Chunosuke Macyuama was a Japanese sailor who, in 1784, along with 43 other crewmen, headed for a Pacific Island in search of the buried treasure allegedly on it. However, during the trip the storm chased their junk on the coral reef, and there was no hope in repairing it: the damage was too great. The crew failed to find the source of fresh water, and there was not enough food; living for some time on the scarce quantities of crabs and coconuts, they started to die of dehydration and starvation in a row
Before he died, Macouma wrote a message on a thin crest of coconut wood, threw it into a bottle, threw a bottle into the ocean and died.
151 years later, in 1935, a seafood collector found a bottle on the coast of Japan.
I think the reason why this story is so amazing is that the bottle, in its own time, reached its intended destination. No matter how scattered we may be or how much of a wild child we profess to be, no one enjoys seeing things unfinished. We like to see tasks crossed off the list, jobs done, the wall painted, the squeaky door repaired, the collection completed, the words unsaid finally spoken or whatever it is in our lives that needs to be finished to reach the desired destination. Even though the message was 151 years too late, the bottle reached the sands it was prayed to have reached.
Here is the encouragement I found in the story. Most of us have a "message" we struggle with getting out. We know what it is we are supposed to say to a group, a loved one, a friend or a relative. We never throw it out there though because of fear. The fear of rejection or of our heartbeat never meeting theirs on what we are trying to say. We choose to let our message die in isolation rather than take the risk of throwing it to the waves of time. The “what if’s” keep us holding in what we should be holding out. I say that because as I look back down the beach of my island, next to the long line of footprints, the beach gleams from the reflections of half buried message bottles that I lacked the courage to throw. I think I tried walking fast to get away from them or even prayed the ebbing tide would sweep over them and drag them out to see for me if nothing else but to ensure I could never see their glittering testimony to my accepted fears over the thrill of taking the risk of throwing.
One day something happened to me. I am not sure exactly what the catalyst for the change was entirely, but something changed. Maybe it was the glittering trail of un-thrown messages or perhaps it was the reality of the uncertainty of time left on the island. Whatever it was, something within me changed and I chose another option to dropping the bottle in the sand. I looked out onto the horizon and stared as deeply as I could at the point where ocean meets sky and I thought of how badly I wanted the message I held to get out. My hand tightened around the bottle and I found myself planting my feet and winding back my arm to throw the bottle deep into the surging tide.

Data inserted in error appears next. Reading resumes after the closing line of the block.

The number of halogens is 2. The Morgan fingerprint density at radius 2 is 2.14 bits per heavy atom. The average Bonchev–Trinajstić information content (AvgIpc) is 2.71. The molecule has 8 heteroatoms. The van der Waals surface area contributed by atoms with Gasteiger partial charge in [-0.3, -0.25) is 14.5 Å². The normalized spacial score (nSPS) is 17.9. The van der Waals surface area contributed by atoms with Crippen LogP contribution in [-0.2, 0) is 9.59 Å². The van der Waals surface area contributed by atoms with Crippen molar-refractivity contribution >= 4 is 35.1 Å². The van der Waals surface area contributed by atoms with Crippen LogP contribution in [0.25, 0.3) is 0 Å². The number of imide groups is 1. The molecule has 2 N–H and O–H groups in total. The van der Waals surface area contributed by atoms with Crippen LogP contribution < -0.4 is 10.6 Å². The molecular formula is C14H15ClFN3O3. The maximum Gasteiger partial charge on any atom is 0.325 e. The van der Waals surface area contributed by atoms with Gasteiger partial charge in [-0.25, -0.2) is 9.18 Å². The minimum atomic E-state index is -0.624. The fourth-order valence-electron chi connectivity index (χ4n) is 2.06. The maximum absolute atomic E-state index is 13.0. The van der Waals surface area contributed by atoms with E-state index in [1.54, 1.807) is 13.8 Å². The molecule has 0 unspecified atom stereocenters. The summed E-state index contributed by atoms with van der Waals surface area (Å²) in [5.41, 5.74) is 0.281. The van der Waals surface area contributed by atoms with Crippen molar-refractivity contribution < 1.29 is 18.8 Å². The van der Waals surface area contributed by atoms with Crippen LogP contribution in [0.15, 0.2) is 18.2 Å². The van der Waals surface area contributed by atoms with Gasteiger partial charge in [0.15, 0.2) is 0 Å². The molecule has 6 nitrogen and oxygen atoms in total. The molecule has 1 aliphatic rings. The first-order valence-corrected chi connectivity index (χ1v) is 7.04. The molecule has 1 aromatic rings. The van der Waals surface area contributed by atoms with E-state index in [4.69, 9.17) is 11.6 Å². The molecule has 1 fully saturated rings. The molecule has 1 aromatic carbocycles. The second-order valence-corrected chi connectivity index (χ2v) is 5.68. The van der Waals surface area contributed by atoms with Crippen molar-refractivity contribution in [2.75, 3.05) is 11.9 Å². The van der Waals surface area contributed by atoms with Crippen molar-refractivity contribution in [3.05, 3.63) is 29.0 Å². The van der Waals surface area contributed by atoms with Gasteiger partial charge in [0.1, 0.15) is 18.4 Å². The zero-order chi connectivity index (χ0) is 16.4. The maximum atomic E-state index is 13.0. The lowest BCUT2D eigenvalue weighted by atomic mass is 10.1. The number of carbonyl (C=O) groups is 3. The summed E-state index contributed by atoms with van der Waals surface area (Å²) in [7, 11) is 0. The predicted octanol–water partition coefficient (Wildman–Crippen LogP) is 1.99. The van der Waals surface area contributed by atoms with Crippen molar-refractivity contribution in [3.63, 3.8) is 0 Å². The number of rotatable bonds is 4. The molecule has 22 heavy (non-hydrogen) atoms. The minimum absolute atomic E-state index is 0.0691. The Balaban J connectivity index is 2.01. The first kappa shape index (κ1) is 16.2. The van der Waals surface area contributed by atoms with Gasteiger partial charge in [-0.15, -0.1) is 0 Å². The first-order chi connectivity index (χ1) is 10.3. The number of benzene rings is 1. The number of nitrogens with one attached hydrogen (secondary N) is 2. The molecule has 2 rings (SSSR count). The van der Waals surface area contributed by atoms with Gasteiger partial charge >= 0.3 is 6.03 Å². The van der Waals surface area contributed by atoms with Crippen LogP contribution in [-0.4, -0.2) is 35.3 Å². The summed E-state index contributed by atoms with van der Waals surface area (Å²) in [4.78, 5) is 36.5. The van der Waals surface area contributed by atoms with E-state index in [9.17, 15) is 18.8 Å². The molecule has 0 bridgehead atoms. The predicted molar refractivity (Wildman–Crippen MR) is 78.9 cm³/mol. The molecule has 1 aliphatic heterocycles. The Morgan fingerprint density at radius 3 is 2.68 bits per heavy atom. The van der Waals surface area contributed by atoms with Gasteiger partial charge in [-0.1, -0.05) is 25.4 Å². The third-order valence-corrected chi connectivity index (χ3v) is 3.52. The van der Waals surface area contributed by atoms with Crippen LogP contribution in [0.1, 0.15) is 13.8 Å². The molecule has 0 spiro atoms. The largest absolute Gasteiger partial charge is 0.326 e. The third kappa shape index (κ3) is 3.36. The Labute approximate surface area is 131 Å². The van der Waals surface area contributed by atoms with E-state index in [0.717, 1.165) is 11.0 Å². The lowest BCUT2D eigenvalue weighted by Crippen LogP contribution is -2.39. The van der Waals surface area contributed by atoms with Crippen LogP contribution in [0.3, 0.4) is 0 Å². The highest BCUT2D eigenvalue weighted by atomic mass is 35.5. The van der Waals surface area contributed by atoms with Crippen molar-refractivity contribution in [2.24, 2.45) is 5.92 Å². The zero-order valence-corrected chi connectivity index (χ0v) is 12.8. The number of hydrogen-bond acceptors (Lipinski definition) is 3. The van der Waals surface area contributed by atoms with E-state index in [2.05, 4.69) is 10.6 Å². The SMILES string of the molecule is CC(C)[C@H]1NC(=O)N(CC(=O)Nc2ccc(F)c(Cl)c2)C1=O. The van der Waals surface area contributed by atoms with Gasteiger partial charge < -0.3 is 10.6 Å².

The voice of pessimistic reality screamed in my ear that the throw was such a waste of effort and time, but the gleam caught in the corner of my eye from a beach full of half buried bottles confirmed in my mind that the true waste of effort and time was a beach littered with un-taken throws. I discovered the thrill of feeling the bottle slip from my fingertips as I threw it felt so much more rewarding than the sound of it hitting the sand by my feet.
So if the thrill of hope and the unknown is so much better than the comfort what we do know, why are our beaches full of un-thrown bottles and forsaken messages? Fear plays a big part in this but so does our dogmatic need to have the ultimate control in the message both its arrival and in the response of its desired recipient.
Here is what I have come to know. You cannot control the arrival time of your "message" being received. Not to an individual or to a planet of individuals but don't die with the bottle in your hand. Risk the throw and give it hope. If your "message" comes from a place of love it WILL reach its destination because love never fails. The thing about living on an island is that sooner or later, the paths we choose cross and re-cross like the lines of a figure skater. We will come across the bottles we failed to throw in the past and even discover that the tide has brought back some of our earlier thrown messages. Chances not taken, words not said, opportunities passed upon and life not lived to our best potential.
The best part about re-approaching recognized missed out on opportunities to throw is that now I discover I have the hope and faith it takes to now throw those messages out to the sea. The distance of my past beach combing and the understanding that the tide and time are outside of my control gives me hope that the message I now choose to throw will reach the intended receiver. Sometimes the person meant to receive the message is not the person I intend it to be. God has a way of washing the bottle up to the feet of exactly the right person at just the right time.
So I stand now on the beach with this bottle in my hand. This message in the bottle, and this hope and faith deep in my heart. I write this message even now to encourage me that the tides of time still work and the seemingly impossible still comes true.
What you do with your "message" is your choice but please step back while I throw.
Climbing with you,